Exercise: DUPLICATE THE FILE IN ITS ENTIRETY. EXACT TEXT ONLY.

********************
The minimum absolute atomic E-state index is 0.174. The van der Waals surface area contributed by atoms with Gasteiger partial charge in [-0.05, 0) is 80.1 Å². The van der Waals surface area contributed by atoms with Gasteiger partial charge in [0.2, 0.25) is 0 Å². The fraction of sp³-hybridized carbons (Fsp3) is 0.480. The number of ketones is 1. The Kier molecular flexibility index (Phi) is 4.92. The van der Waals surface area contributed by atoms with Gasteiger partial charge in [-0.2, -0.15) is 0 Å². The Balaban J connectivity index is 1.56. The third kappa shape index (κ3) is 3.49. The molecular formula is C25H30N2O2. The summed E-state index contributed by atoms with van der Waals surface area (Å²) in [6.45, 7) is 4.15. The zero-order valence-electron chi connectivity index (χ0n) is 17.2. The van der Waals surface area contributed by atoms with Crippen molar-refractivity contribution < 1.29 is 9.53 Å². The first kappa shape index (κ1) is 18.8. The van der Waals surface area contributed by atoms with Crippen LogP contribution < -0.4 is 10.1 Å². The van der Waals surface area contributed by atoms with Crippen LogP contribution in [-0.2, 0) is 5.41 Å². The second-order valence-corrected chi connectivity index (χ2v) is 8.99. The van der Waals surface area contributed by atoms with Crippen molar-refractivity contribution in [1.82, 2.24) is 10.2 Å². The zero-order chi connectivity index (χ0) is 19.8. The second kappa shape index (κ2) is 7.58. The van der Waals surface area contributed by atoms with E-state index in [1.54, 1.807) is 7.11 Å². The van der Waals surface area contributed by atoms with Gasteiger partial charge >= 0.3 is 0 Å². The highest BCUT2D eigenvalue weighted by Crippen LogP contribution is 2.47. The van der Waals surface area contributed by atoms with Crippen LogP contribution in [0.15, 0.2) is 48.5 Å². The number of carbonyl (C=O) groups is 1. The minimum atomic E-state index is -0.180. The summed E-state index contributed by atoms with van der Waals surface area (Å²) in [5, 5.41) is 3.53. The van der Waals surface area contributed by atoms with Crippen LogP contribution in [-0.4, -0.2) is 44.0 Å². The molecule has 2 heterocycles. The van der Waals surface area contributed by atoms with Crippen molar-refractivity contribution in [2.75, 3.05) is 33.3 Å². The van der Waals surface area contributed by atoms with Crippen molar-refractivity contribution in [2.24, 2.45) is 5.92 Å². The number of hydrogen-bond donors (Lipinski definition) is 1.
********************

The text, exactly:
The minimum absolute atomic E-state index is 0.174. The van der Waals surface area contributed by atoms with Gasteiger partial charge in [-0.05, 0) is 80.1 Å². The van der Waals surface area contributed by atoms with Gasteiger partial charge in [0.2, 0.25) is 0 Å². The fraction of sp³-hybridized carbons (Fsp3) is 0.480. The number of ketones is 1. The Kier molecular flexibility index (Phi) is 4.92. The van der Waals surface area contributed by atoms with Gasteiger partial charge in [-0.2, -0.15) is 0 Å². The Balaban J connectivity index is 1.56. The third kappa shape index (κ3) is 3.49. The molecular formula is C25H30N2O2. The summed E-state index contributed by atoms with van der Waals surface area (Å²) in [6.45, 7) is 4.15. The zero-order valence-electron chi connectivity index (χ0n) is 17.2. The van der Waals surface area contributed by atoms with Crippen molar-refractivity contribution < 1.29 is 9.53 Å². The first kappa shape index (κ1) is 18.8. The van der Waals surface area contributed by atoms with Crippen LogP contribution < -0.4 is 10.1 Å². The van der Waals surface area contributed by atoms with Crippen LogP contribution in [-0.2, 0) is 5.41 Å². The second-order valence-corrected chi connectivity index (χ2v) is 8.99. The van der Waals surface area contributed by atoms with Crippen molar-refractivity contribution in [1.82, 2.24) is 10.2 Å². The zero-order chi connectivity index (χ0) is 19.8. The second kappa shape index (κ2) is 7.58. The van der Waals surface area contributed by atoms with E-state index in [1.54, 1.807) is 7.11 Å². The van der Waals surface area contributed by atoms with Gasteiger partial charge >= 0.3 is 0 Å². The highest BCUT2D eigenvalue weighted by Crippen LogP contribution is 2.47. The van der Waals surface area contributed by atoms with Crippen LogP contribution in [0.15, 0.2) is 48.5 Å². The number of carbonyl (C=O) groups is 1. The minimum atomic E-state index is -0.180. The summed E-state index contributed by atoms with van der Waals surface area (Å²) in [5, 5.41) is 3.53. The van der Waals surface area contributed by atoms with Crippen LogP contribution in [-0.4, -0.2) is 44.0 Å². The molecule has 2 heterocycles. The van der Waals surface area contributed by atoms with Crippen molar-refractivity contribution in [2.75, 3.05) is 33.3 Å². The van der Waals surface area contributed by atoms with Crippen molar-refractivity contribution in [2.24, 2.45) is 5.92 Å². The number of hydrogen-bond donors (Lipinski definition) is 1.